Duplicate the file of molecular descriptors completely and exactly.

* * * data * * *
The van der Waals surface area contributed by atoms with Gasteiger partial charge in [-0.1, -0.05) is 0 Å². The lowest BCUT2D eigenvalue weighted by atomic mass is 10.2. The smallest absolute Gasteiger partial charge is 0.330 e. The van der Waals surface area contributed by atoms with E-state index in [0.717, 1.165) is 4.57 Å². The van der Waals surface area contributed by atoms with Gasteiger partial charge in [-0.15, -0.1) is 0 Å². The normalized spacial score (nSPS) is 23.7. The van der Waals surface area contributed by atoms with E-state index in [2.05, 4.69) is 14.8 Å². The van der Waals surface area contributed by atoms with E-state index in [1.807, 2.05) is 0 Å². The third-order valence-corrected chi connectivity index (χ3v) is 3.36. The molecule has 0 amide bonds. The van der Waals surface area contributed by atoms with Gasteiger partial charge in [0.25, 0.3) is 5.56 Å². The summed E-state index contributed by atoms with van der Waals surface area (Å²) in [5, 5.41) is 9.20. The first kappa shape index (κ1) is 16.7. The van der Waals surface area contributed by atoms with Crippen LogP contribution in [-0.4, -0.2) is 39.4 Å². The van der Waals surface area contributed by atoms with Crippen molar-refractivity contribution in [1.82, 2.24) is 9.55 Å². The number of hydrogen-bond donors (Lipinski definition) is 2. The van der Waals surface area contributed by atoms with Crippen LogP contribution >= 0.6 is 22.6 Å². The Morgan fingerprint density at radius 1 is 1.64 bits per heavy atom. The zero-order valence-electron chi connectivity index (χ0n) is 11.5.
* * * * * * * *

The van der Waals surface area contributed by atoms with Gasteiger partial charge in [-0.1, -0.05) is 0 Å². The lowest BCUT2D eigenvalue weighted by atomic mass is 10.2. The smallest absolute Gasteiger partial charge is 0.330 e. The van der Waals surface area contributed by atoms with E-state index in [0.717, 1.165) is 4.57 Å². The van der Waals surface area contributed by atoms with Gasteiger partial charge in [-0.15, -0.1) is 0 Å². The normalized spacial score (nSPS) is 23.7. The van der Waals surface area contributed by atoms with E-state index in [2.05, 4.69) is 14.8 Å². The van der Waals surface area contributed by atoms with E-state index in [1.807, 2.05) is 0 Å². The third-order valence-corrected chi connectivity index (χ3v) is 3.36. The molecule has 0 amide bonds. The van der Waals surface area contributed by atoms with Gasteiger partial charge in [0.25, 0.3) is 5.56 Å². The summed E-state index contributed by atoms with van der Waals surface area (Å²) in [5, 5.41) is 9.20. The first kappa shape index (κ1) is 16.7. The van der Waals surface area contributed by atoms with Crippen LogP contribution in [-0.4, -0.2) is 39.4 Å². The van der Waals surface area contributed by atoms with Crippen molar-refractivity contribution in [1.82, 2.24) is 9.55 Å². The number of hydrogen-bond donors (Lipinski definition) is 2. The van der Waals surface area contributed by atoms with Crippen LogP contribution >= 0.6 is 22.6 Å². The Morgan fingerprint density at radius 1 is 1.64 bits per heavy atom. The zero-order valence-electron chi connectivity index (χ0n) is 11.5.